"Love is a harsh and dreadful thing to ask of us, but it is the only answer."--Dorothy Day

5.03.2007

Outlawing Hate.

Today the House passed a bill to include crimes based on gender identity and sexual orientation in hate crimes legislation. This bill is expected to pass in the Senate soon as well. And then it is expected to be vetoed by our dear, dear president. So, my question is, "Why is it that you, Mr. Bush, are opposed to outlawing hate?" He states that he believes the law to be "unnecessary and constitutionally questionable."

I did not understand what he meant by this, so I browsed around the Internet, and here's what I found. Apparently, this bill is unnecessary and unconstitutional because (a) it makes crimes against certain people punishable to a higher degree than those perpetrated on a non-minority individual, thus violating "equal protection under the law." I'm not buying it, but at least it's somewhat logical. So on to (b) there's no need for such things, as all violent acts included in this legislation are included elsewhere, and are thus being adequately punished. This last one is my favorite, (c) as stated by our good friend James Dobson, "the bill’s real purpose was 'to muzzle people of faith who dare to express their moral and biblical concerns about homosexuality.'" What I gleaned from my Internet reading is that there is fear that someday the liberals will take over and make it a crime to even express distaste for the lifestyle of another person, thusly limiting freedom of speech and thought and consequently religion.

So now my questions...When did it become a right to express hatred for others? Why is it that our want to freely condemn people outweighs our eagerness to prevent any violent crime in any way possible?

4 comments:

Matthew said...

"When did it become a right to express hatred for others?"

In the U.S., it became a right with the passage of the Bill of Rights. The first amendment reads:

"Congress shall make no law ... abridging the freedom of speech."

The Supreme Court has allowed that certain speech acts intrude upon the rights of others (yelling "fire" in a crowded theater), and therefore can be outlawed, but in general restrictions to the freedom of speech have to meet fairly high standards. (School control of speech on campus being one that I really don't get, but which is currently being reexamined by the Supreme Court.)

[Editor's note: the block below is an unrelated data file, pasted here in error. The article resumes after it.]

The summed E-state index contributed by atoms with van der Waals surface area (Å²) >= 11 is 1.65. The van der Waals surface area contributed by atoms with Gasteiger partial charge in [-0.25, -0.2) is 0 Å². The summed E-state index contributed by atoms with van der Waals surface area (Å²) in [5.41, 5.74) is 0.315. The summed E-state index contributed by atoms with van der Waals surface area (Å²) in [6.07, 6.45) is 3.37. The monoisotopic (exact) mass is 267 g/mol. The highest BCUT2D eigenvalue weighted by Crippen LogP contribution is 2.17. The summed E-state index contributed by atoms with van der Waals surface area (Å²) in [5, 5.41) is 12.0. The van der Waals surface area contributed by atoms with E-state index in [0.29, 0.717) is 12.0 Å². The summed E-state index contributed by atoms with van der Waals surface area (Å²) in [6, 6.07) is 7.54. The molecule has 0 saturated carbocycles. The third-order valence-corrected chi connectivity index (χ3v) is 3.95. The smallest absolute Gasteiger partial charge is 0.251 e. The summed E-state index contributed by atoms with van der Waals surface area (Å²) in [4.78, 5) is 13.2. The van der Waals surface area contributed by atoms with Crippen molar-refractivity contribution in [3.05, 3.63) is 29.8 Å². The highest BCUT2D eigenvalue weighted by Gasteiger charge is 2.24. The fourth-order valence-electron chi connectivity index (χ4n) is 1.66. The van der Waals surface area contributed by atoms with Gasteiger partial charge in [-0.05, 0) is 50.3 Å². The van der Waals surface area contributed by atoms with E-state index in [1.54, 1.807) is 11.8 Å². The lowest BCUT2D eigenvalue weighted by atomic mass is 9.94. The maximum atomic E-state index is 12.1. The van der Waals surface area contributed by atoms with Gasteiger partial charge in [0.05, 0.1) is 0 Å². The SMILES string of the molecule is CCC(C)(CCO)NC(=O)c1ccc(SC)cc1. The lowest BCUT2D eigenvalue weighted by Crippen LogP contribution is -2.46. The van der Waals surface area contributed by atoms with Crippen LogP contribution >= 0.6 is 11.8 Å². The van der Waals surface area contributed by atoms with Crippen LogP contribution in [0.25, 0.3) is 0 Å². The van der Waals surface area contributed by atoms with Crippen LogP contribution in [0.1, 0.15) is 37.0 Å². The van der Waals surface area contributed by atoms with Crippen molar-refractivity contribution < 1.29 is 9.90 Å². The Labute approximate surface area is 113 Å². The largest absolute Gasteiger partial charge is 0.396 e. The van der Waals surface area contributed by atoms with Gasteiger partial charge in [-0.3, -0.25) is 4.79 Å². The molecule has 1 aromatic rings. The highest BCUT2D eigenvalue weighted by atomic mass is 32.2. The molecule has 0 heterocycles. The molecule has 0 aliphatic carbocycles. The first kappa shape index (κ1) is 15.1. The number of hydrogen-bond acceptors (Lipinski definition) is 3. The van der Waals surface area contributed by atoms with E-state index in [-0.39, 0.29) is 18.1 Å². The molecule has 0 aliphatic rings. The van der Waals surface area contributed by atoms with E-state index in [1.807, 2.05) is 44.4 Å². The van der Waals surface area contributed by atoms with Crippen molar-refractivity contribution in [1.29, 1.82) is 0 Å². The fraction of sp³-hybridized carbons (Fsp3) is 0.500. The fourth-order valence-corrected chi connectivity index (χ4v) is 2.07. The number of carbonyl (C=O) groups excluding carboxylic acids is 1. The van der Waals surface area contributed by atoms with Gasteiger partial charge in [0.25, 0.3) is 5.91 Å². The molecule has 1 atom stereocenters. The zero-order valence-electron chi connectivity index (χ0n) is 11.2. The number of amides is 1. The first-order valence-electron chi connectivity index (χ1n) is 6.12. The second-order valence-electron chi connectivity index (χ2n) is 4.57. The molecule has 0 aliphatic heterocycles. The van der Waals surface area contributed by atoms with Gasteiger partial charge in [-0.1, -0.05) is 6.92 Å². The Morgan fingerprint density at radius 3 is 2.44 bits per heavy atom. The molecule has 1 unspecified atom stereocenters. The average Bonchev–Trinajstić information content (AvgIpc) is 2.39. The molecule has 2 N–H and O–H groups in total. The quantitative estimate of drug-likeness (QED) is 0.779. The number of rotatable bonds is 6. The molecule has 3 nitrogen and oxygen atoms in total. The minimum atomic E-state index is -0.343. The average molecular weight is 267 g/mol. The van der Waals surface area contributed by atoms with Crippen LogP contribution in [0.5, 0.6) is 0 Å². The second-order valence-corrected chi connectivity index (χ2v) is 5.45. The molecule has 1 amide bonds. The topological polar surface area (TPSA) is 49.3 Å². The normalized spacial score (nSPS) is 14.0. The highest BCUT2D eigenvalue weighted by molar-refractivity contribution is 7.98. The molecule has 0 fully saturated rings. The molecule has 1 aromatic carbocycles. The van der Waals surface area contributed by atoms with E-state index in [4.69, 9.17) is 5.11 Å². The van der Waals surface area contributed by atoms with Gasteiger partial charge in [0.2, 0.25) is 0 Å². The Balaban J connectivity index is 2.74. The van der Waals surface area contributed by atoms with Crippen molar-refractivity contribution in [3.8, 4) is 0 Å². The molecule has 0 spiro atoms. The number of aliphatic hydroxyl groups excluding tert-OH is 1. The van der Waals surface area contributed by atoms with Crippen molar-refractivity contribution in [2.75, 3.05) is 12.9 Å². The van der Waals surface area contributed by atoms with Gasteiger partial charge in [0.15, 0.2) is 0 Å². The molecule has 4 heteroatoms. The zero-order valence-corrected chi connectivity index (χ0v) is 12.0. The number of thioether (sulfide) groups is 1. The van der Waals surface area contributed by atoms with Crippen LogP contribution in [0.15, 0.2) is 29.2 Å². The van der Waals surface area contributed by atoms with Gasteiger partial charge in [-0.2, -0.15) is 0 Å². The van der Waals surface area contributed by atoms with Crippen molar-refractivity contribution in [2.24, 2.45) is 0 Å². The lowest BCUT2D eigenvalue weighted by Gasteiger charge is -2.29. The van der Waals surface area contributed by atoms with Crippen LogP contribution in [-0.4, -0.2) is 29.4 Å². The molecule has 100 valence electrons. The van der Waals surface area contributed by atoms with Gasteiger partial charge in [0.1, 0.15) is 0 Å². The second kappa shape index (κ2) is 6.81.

The fear of most sane people (Jimmy Dobson excepted) is that the U.S. government will start arresting people for saying things that are offensive or stupid, but cause no immediate harm.

Casey said...

I know it's very unAmerican of me, but I don't really think we should be fighting to maintain our right to express hatred for other human beings. It's sad that this is one of our essential freedoms.

JTB said...

brent makes me watch 60 minutes on the Sundays I don't make it out to Brooklyn. It's sort of like lemon juice in the ol' paper cut and all--I mean, do I really need to feel any worse??? But he loves it and so I try my best to tune out the droning of the TV but inevitably I get sucked in. All that to say, I saw the 60 Minutes spot on Lou Dobbs yesterday. Maybe what he does is "free speech" but all I could think about while listening to his interview was, that man gives people permission to be racists. So--is it his right to spew that stuff? Sure. But speech is more than a "right." Speech is a responsibility. Somehow in all our political and legal talk we forget about that. it is irresponsible speech to hand out rationales for hate.

Matthew said...

"I don't really think we should be fighting to maintain our right to express hatred for other human beings."

Some people feel the same way about our right to marry whomever we choose, regardless of gender. =P

Anyway, now is not a good time to allow any erosion of our civil liberties. Essentially, when you make a law regarding hate speech, you give the guys with the guns another excuse to put people in prison. So in my opinion, it's much better to resist hate speech using means other than legislation ... I'm less worried about loud, hateful people than I am about quiet, hateful people who happen to be authorized to use deadly force.